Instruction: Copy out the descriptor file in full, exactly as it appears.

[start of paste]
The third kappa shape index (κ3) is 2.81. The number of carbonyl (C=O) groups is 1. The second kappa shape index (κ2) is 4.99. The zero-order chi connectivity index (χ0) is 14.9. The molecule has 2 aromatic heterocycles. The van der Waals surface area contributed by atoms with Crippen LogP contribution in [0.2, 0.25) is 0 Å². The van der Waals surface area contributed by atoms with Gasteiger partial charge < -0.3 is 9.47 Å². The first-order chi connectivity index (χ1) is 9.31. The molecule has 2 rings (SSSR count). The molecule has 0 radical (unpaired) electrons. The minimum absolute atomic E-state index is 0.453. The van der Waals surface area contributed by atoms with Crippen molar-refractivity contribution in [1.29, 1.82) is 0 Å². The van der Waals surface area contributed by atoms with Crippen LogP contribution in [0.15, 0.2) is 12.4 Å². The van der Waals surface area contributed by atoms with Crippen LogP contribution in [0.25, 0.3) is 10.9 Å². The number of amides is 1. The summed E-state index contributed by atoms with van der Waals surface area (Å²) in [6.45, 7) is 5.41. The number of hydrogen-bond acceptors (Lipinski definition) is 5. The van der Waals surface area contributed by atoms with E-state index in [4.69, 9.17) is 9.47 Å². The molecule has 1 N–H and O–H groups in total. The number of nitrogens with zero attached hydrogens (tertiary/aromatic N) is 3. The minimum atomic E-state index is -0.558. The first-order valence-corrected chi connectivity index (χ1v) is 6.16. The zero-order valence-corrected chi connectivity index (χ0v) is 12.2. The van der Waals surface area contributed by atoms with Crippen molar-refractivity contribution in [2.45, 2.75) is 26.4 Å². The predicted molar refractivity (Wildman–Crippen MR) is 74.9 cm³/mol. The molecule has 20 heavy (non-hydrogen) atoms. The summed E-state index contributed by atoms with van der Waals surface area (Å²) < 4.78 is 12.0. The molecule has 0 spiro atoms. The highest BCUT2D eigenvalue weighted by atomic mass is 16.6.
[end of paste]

The third kappa shape index (κ3) is 2.81. The number of carbonyl (C=O) groups is 1. The second kappa shape index (κ2) is 4.99. The zero-order chi connectivity index (χ0) is 14.9. The molecule has 2 aromatic heterocycles. The van der Waals surface area contributed by atoms with Crippen LogP contribution in [0.2, 0.25) is 0 Å². The van der Waals surface area contributed by atoms with Gasteiger partial charge < -0.3 is 9.47 Å². The first-order chi connectivity index (χ1) is 9.31. The molecule has 2 rings (SSSR count). The molecule has 0 radical (unpaired) electrons. The minimum absolute atomic E-state index is 0.453. The van der Waals surface area contributed by atoms with Crippen molar-refractivity contribution in [1.29, 1.82) is 0 Å². The van der Waals surface area contributed by atoms with Crippen LogP contribution in [0.15, 0.2) is 12.4 Å². The van der Waals surface area contributed by atoms with Crippen LogP contribution in [0.25, 0.3) is 10.9 Å². The number of amides is 1. The summed E-state index contributed by atoms with van der Waals surface area (Å²) in [6.45, 7) is 5.41. The number of hydrogen-bond acceptors (Lipinski definition) is 5. The van der Waals surface area contributed by atoms with E-state index in [4.69, 9.17) is 9.47 Å². The molecule has 1 N–H and O–H groups in total. The number of nitrogens with zero attached hydrogens (tertiary/aromatic N) is 3. The minimum atomic E-state index is -0.558. The first-order valence-corrected chi connectivity index (χ1v) is 6.16. The zero-order valence-corrected chi connectivity index (χ0v) is 12.2. The van der Waals surface area contributed by atoms with Crippen molar-refractivity contribution in [2.45, 2.75) is 26.4 Å². The predicted molar refractivity (Wildman–Crippen MR) is 74.9 cm³/mol. The molecule has 20 heavy (non-hydrogen) atoms. The summed E-state index contributed by atoms with van der Waals surface area (Å²) < 4.78 is 12.0. The molecule has 0 spiro atoms. The highest BCUT2D eigenvalue weighted by atomic mass is 16.6.